Types of content source files¶
Jupyter Book supports many kinds of source files for your book’s content. These sections cover the major types of content, and how you can control their behavior in Jupyter Book. See the list of sections to the left for information about each type.
Section table of contents¶
Allowed content types¶
In general, these are the types of content supported in Jupyter Book (along with links to their section in this book):
- Markdown files
These are text files written in either CommonMark or in MyST Markdown.
- Jupyter Notebooks
.ipynbfiles. These files can contain markdown cells with MyST Markdown.
A Jupyter Notebook can utilise any program kernel that implements the Jupyter messaging protocol for executing code. There are kernels available for Python, Julia, Ruby, Haskell and many other languages.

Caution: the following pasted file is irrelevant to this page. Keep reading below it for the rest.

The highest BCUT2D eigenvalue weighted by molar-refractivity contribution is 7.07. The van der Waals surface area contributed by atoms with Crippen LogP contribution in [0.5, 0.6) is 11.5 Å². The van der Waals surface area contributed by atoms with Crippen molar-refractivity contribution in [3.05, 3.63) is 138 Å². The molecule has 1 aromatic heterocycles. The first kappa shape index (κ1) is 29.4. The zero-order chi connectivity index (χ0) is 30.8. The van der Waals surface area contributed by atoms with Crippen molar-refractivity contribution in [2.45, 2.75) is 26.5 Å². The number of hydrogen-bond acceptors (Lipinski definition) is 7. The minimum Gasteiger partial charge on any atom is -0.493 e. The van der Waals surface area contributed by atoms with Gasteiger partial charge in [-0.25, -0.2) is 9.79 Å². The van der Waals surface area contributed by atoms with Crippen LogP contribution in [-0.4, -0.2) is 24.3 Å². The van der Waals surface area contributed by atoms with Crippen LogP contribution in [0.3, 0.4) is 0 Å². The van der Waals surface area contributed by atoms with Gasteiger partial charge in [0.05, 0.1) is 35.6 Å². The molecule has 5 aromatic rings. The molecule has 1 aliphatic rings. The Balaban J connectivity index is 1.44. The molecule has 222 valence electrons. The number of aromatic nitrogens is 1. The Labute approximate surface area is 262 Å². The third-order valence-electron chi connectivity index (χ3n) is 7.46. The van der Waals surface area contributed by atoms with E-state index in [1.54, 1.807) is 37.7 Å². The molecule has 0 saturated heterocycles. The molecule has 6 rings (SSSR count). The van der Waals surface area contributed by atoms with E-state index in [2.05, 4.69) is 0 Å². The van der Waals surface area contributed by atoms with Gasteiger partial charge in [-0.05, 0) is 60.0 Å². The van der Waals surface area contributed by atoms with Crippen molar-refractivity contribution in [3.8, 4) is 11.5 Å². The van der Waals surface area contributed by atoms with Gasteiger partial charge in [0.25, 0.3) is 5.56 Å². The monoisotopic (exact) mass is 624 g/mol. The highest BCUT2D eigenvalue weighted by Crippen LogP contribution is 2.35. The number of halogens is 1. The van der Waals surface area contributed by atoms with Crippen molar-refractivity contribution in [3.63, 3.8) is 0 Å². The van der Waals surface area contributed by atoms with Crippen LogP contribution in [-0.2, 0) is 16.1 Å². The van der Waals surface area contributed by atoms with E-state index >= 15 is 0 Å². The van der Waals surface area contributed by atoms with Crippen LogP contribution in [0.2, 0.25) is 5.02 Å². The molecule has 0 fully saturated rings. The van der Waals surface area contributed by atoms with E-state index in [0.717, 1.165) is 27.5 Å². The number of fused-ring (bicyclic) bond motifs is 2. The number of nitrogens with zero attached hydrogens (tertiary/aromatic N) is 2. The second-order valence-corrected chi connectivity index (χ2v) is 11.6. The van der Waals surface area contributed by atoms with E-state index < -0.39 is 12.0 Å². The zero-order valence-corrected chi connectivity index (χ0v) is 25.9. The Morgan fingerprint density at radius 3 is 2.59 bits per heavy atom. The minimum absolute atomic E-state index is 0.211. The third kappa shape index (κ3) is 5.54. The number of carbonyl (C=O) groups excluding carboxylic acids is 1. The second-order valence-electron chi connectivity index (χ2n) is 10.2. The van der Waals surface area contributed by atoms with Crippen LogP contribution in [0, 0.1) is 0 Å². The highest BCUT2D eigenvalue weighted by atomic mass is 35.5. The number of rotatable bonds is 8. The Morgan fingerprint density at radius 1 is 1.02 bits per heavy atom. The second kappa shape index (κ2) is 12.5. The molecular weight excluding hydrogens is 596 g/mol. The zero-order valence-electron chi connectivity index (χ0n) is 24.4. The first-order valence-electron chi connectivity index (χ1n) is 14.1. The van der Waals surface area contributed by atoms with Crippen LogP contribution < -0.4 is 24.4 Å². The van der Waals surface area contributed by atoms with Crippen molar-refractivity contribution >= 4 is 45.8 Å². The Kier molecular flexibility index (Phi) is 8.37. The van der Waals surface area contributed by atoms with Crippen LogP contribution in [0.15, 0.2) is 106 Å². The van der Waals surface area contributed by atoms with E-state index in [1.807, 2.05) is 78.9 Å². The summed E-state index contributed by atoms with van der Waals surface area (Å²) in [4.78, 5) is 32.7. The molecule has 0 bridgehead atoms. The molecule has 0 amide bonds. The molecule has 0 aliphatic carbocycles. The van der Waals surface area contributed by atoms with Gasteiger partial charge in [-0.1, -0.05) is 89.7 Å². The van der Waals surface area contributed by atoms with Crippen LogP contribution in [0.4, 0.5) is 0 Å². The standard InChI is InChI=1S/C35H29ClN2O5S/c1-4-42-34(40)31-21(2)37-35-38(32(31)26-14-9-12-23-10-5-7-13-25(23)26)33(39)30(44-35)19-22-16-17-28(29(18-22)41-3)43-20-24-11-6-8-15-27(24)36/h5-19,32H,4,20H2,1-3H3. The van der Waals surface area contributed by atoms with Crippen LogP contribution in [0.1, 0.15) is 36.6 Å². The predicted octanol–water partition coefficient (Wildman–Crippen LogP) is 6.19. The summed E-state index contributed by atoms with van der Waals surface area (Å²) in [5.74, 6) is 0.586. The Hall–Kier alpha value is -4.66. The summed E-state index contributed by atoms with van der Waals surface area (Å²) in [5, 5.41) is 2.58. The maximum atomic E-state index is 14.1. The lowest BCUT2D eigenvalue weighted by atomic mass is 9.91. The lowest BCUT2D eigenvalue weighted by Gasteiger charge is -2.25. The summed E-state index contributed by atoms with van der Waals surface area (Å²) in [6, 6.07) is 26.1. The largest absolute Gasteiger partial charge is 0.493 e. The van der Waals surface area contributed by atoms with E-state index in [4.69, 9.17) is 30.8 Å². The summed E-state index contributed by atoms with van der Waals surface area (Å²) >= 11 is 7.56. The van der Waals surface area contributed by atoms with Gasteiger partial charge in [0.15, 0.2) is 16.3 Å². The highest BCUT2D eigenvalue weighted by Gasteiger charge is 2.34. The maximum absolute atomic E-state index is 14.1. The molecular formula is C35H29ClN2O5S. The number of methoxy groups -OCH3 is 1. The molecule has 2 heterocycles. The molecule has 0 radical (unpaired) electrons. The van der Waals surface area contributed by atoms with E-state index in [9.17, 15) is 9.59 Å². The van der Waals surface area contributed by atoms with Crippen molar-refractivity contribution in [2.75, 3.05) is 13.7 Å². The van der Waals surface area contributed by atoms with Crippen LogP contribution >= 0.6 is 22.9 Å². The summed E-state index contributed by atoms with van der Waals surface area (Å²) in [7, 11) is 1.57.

- MyST markdown notebooks
These are markdown files (ending in
.md) that will be converted to a notebook and executed.
These are text files used by the Sphinx documentation engine (which is used by Jupyter Book). It is recommended to use MyST Markdown instead.
- Custom Notebook Formats
Any other file type can be auto-converted before execution, by assigning it a custom Python function, for example those provided by the Jupytext conversion tool.
Rules for all content types¶
There are a few things that are true for all content types. Here is a short list:
Files must have a title. Generally this means that they must begin with a line that starts with a single
Use only one top-level header. Because each page must have a clear title, it must also only have one top-level header. You cannot have multiple headers with single
#tags in them.
Headers should increase linearly. If you’re inside of a section with one
#, then the next section lower should start with
##. Avoid jumping straight from